by Robert Liles, JD, MBA, MS
April 20th, 2018
At last estimate, the Medicare Administrative Contractors (MACs) processed an estimated 1.2 billion claims on behalf of America's seniors. As the Medicare program has grown, the Centers for Medicare and Medicaid Services (CMS) has employed a variety of different claims audit mechanisms to better ensure that the Medicare Trust Fund is protected from waste, fraud
I. Providers and Suppliers Currently Subject to the PSAVE Pilot Program:
Last November, Noridian Healthcare Solutions LLC (Noridian), the MAC for Jurisdiction F, and CMS launched a pilot Medicare claims self-auditing program. Jurisdiction F is comprised of Alaska, Arizona, Idaho, Montana, North Dakota, Oregon, South Dakota, Utah, Washington, and Wyoming. When announced, the program was touted as a way to provide educational benefits to Medicare providers, while also granting "immunity" from
II. Why Was Your Practice Invited to Participate in the PSAVE Pilot Program?
While Noridian claims that the PSAVE program is open to almost any Medicare Part B healthcare provider, invitations to participate
III. How Does the PSAVE Pilot Program Work?
At the outset, it is important to keep in mind that if your practice was invited to participate, your billing practices have been found to be aberrant by a CERT contractor. As an outlier, your practice's Medicare claims for reimbursement have been targeted for audit.
Potential participants were sent (or will be sent, as the program expands) a notification letter by Noridian which included a sample listing of claims that the MAC has identified for inclusion in your self-audit. In addition, Noridian's letter also specified the elements that it expected each provider to review in connection with the claims. Noridian's notification letter also included an "Appeals Waiver" form that it required participating providers to sign prior to being admitted into the pilot program.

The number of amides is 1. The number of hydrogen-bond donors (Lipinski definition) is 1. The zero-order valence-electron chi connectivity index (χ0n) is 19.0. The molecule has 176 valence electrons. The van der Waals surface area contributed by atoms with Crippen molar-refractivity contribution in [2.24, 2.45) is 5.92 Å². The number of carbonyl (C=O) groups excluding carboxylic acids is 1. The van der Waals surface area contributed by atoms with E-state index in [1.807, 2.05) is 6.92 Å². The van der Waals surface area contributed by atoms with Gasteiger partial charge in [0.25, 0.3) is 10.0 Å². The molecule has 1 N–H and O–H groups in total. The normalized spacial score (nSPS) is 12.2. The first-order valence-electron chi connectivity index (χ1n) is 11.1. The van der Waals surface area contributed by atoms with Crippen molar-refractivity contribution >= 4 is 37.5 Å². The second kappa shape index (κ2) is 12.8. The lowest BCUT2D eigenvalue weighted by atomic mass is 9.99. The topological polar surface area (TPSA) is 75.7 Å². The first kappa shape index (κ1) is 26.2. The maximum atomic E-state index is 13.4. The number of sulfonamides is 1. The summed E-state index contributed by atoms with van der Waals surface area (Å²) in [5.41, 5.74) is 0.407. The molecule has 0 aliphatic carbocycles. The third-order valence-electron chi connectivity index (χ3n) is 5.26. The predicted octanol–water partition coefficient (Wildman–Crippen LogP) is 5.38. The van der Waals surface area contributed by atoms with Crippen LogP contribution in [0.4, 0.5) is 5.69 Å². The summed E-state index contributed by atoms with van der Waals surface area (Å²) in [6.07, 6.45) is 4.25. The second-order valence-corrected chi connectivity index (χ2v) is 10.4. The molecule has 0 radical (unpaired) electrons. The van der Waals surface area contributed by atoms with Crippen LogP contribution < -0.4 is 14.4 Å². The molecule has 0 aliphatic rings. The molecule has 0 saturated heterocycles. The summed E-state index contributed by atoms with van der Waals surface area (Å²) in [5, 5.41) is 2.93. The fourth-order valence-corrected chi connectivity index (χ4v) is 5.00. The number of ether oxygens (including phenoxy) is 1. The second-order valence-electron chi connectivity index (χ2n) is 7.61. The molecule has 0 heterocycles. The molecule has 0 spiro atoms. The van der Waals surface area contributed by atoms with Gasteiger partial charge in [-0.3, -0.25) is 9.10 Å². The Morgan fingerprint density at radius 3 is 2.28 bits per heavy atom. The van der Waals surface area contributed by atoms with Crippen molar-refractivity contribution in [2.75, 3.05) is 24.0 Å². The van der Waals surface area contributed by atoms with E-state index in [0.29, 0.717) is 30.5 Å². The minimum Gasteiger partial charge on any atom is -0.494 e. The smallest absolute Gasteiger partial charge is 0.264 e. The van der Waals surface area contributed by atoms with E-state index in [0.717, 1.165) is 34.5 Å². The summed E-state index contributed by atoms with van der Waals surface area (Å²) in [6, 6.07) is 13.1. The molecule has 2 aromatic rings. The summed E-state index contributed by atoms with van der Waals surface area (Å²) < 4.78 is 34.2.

IV. Benefits of Participation in the PSAVE Pilot Program:
Perhaps the greatest benefit of participation is the fact that you are in charge and you are directly involved in the claims audit process. As the audit progresses, you will be aware of any problems that may arise with your claims. In simplified terms, self-audits provide you with a significant degree of control over the process. Nevertheless, just because you may exercise a significant degree of control over the audit process does not mean that you will be able to control the outcome of the audit. As with other self-audit / self-reporting programs administered by CMS and the Office of Inspector General (OIG), a provider's voluntary participation in the PSAVE pilot program allows a provider to present its view of the claims in the best possible light while positioning itself as a "Good Corporate Citizen."
V. PSAVE Pilot Program Risk Issues:
While proponents of the PSAVE pilot program are quick to point out the educational value of participating in the program, a provider should exercise care before deciding to sign on to the program. For example, the Appeals Waiver signed can leave a provider vulnerable at the conclusion of the program, as there is no mechanism
Additionally, PSAVE representations extolling the benefits of immunity from subsequent MAC and RAC audits (limited to the specific claims or extrapolated claims set covered by the PSAVE audit) is somewhat misleading. The promised immunity from audit does not apply to Unified Program Integrity Contractor (UPIC) / Zone Program Integrity
VI. Risks Encountered When Opting-Out of the PSAVE Pilot Program:
Should you decide to decline Noridian's invitation to participate, you need to keep in mind that the likelihood of being subjected to a compulsory audit by Noridian, the UPIC / ZPIC or even OIG is quite high. Your practice's billing practices have already been identified as problematic. If targeted in a future
How should you proceed? If your practice is invited to participate in the PSAVE pilot program, you need to carefully consider the risks of choosing to participate. The PSAVE pilot program is merely one of the most recent efforts by CMS to educate providers on their medical necessity, documentation, coding and billing obligations. Although the PSAVE pilot program may advance the agency's overall goal of reducing Medicare waste, fraud and abuse, there are other more effective, less invasive ways for your practice to integrate and encourage a culture of compliance in your organization.
Adherence to the requirements set out in a well-designed Compliance Program is perhaps a Part B provider's best approach to expedite and optimize the proper payment of claims, minimize billing mistakes, and reduce the chances that an audit will be deemed necessary by CMS or one of its program integrity contractors.